While the Il-2 never received the official name, apart from the Il-2 designation, Shturmovik, as it was unofficially known, was the main attack aircraft of the Soviet Air Force on the Eastern front. With more than 36.000 built aircraft, it is the second most produced aircraft of all time (behind Cesnna 172).
Production of the Il-2 started in May 1941 and they got their first taste of combat just a few days after Germany invaded Soviet Union. Unfortunately due to the lack of training of pilots as well as ground crews, initial losses were high. However as more and more of the Il-2s were made, the tactics developed, making it extremely deadly opponent and nightmare of German panzer divisions. Throughout the war, hundreds of tanks were claimed by Il-2 while the survival rate was rather high due to heavy armor it was equipped with. This in turn meant that due to high weight the bomb load it could carry was quite low. Despite the shortcomings, Il-2 was named ‘The Flying Tank’ and ‘The Black Death” by German soldiers. Due to initial heavy losses to enemy fighters, the rear gunner was introduced. At first, just by cutting a hole in the rear fuselage and adding a machine gun, but soon after, in March 1942, a two-seater variant was introduced. While the fuselage was lengthened and canopy added over the gunner, his position was not armoured and 4 times as many gunners died compared to the pilots. Eventually, the gunners received a minor armor upgrade while the aircraft received engines in 1943. Out of 36.000+ built aircraft, a little over 10.000 were lost in combat.
Ivan F. Pavlov
Ivan F. Pavlov was born in June 1922 in a small village in today’s Khazahstan. He joined Red Army in 1940 and graduated from Military Pilot’s School in 1942. Soon after he was thrown into battles of Kalinin and Baltic Fronts, having been awarded Hero of the Soviet Union in October 1943 and the Order of Lenin in February 1944. When the news of the awards reached his compatriots at home, they raised funds for four aircraft, one of which, bearing the slogan “To our compatriot Hero of the Soviet Union I. Pavlov – from the workers of Kostanay“, was presented to him personally. Until October 1944, he completed another 77 sorties, receiving another HSU award that month. In 1949 he completed the Frunze Military Academy and became the commander of 947th Assault Aviation Regiment. Pavlov was killed in a plane crash in October 1950.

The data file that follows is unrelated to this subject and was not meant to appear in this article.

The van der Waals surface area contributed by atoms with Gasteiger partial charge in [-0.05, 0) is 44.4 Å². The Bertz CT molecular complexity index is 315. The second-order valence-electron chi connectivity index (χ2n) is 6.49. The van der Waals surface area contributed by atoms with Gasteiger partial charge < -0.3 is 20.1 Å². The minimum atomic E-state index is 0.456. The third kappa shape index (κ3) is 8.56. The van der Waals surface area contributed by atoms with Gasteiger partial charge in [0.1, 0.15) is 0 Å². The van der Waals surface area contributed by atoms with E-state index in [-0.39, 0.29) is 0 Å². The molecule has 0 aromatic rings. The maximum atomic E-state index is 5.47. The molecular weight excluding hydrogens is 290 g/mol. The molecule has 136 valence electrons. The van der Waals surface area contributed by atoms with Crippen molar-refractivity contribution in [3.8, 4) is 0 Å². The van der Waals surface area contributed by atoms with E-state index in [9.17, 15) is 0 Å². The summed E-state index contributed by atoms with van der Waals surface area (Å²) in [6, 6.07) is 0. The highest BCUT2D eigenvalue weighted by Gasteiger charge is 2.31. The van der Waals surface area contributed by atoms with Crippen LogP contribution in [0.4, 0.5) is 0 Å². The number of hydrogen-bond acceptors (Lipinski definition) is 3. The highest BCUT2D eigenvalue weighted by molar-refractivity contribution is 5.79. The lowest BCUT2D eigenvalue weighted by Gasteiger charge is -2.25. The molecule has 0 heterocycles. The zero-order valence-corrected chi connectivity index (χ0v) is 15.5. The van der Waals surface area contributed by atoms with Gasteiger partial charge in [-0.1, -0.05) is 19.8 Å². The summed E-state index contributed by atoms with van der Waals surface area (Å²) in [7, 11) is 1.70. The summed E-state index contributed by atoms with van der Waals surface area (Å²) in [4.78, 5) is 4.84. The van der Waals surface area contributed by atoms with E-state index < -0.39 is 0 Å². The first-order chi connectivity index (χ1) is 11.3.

This is, believe it or not, the first time I’ve built a Tamiya kit and I’ve had bad luck at the beginning of it. The fit was generally really good but had some problems joining the fuselage to wings. Other than that, it was a pleasurable build and even the usually thick Tamiya decals behaved perfectly.
Link to the in-progress article: https://vvsmodelling.com/2022/11/03/tamiya-172-il-2m3-shturmovik-build-article/
Special thanks to Mr.Paint for continuous support!
Company: Tamiya / 60781
Aftermarket: Quinta Studio Interior 3D decal, Eduard resin wheels
Paints used: Mr.Paint
Camouflage: MRP-015 AMT-1 Light Brown, MRP-016 AMT-4 Camouflage Green, MRP-020 AMT-12 Dark Grey, MRP-018 AMT-7 Grey Blue, MRP-041 Red
Metallic surfaces: MRP-147 Burnt Iron
Beautiful build, Sebastijan! This is the only time I can recall a Tamiya kit being short-shot, so hopefully you’ll have better luck with the next one!
Thank you, Jeff! Yeah, imagine my surprise… This was my first ever Tamiya kit. I’ve always heard of them being ‘shake and bake’ kits – you just open the lid, pour some glue and paint inside, close the lid, shake the box and pull out a finished model… well not my luck 😀 As it happens, I don’t have any more Tamiya kits in my stash, though I am on the verge of either getting a Tamiya Bf109G6 or waiting for Eduard’s release.
If you have any interest at all, Tamiya’s A6M kits are definitely some of the best ever produced in 1/72 scale.
So I’ve heard, though I was never into Japanese aircraft and truth be told, I am more of a jet age guy. However, seeing all your beautiful models as well as plethora of other ones on the internet (new Eduards 48 Zeros, Arma’s Ki-84s,…) I might get tempted to build some in the future. 🙂
Beautiful model! I’ve sat on the fence about one of these in 1/72 but this is inspiring, and will end up putting one in a shopping cart soon. I second Jeff’s comment about Tamiya’s 1/72 zeros, they’re an absolute gem. You would do it justice.
Thank you, Ian! As I have already said to Jeff, I am more of a jet guy and I really find it surprising that I haven’t built any jets in 2022, but managed to finish three WW2 aircraft. I never had much interest in Japanese aircraft, that might change though so thanks for the heads up – I guess I’ll just have to add that Zero to my stash 🙂